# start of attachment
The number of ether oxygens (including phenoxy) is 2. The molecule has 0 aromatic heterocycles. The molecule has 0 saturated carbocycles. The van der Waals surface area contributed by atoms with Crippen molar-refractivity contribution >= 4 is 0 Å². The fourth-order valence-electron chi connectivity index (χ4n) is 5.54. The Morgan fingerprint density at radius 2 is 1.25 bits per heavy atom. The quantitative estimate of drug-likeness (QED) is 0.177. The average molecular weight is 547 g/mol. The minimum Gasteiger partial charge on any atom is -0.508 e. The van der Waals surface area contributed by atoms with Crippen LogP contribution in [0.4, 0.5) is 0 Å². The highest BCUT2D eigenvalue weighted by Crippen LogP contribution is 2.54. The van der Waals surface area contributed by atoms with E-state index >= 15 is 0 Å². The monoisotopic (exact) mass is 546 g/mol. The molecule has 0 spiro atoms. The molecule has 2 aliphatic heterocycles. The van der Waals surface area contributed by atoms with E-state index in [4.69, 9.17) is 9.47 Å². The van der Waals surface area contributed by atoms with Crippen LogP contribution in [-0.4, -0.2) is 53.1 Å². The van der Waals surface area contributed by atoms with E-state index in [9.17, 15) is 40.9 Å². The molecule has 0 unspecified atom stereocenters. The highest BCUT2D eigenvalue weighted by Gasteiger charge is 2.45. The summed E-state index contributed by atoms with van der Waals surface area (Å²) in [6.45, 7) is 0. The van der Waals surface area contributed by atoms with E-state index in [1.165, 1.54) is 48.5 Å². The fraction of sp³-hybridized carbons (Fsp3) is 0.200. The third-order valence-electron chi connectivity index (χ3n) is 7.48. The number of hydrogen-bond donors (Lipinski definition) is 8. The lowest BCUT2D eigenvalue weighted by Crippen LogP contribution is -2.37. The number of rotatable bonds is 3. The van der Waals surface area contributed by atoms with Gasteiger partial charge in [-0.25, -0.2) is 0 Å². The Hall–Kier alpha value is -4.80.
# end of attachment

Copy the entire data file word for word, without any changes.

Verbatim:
The number of ether oxygens (including phenoxy) is 2. The molecule has 0 aromatic heterocycles. The molecule has 0 saturated carbocycles. The van der Waals surface area contributed by atoms with Crippen molar-refractivity contribution >= 4 is 0 Å². The fourth-order valence-electron chi connectivity index (χ4n) is 5.54. The Morgan fingerprint density at radius 2 is 1.25 bits per heavy atom. The quantitative estimate of drug-likeness (QED) is 0.177. The average molecular weight is 547 g/mol. The minimum Gasteiger partial charge on any atom is -0.508 e. The van der Waals surface area contributed by atoms with Crippen LogP contribution in [0.4, 0.5) is 0 Å². The highest BCUT2D eigenvalue weighted by Crippen LogP contribution is 2.54. The van der Waals surface area contributed by atoms with E-state index >= 15 is 0 Å². The monoisotopic (exact) mass is 546 g/mol. The molecule has 0 spiro atoms. The molecule has 2 aliphatic heterocycles. The van der Waals surface area contributed by atoms with E-state index in [4.69, 9.17) is 9.47 Å². The van der Waals surface area contributed by atoms with Crippen LogP contribution in [-0.4, -0.2) is 53.1 Å². The van der Waals surface area contributed by atoms with E-state index in [9.17, 15) is 40.9 Å². The molecule has 0 unspecified atom stereocenters. The highest BCUT2D eigenvalue weighted by Gasteiger charge is 2.45. The summed E-state index contributed by atoms with van der Waals surface area (Å²) in [6.45, 7) is 0. The van der Waals surface area contributed by atoms with E-state index in [1.165, 1.54) is 48.5 Å². The fraction of sp³-hybridized carbons (Fsp3) is 0.200. The third-order valence-electron chi connectivity index (χ3n) is 7.48. The number of hydrogen-bond donors (Lipinski definition) is 8. The lowest BCUT2D eigenvalue weighted by Crippen LogP contribution is -2.37. The number of rotatable bonds is 3. The van der Waals surface area contributed by atoms with Gasteiger partial charge in [-0.25, -0.2) is 0 Å². The Hall–Kier alpha value is -4.80.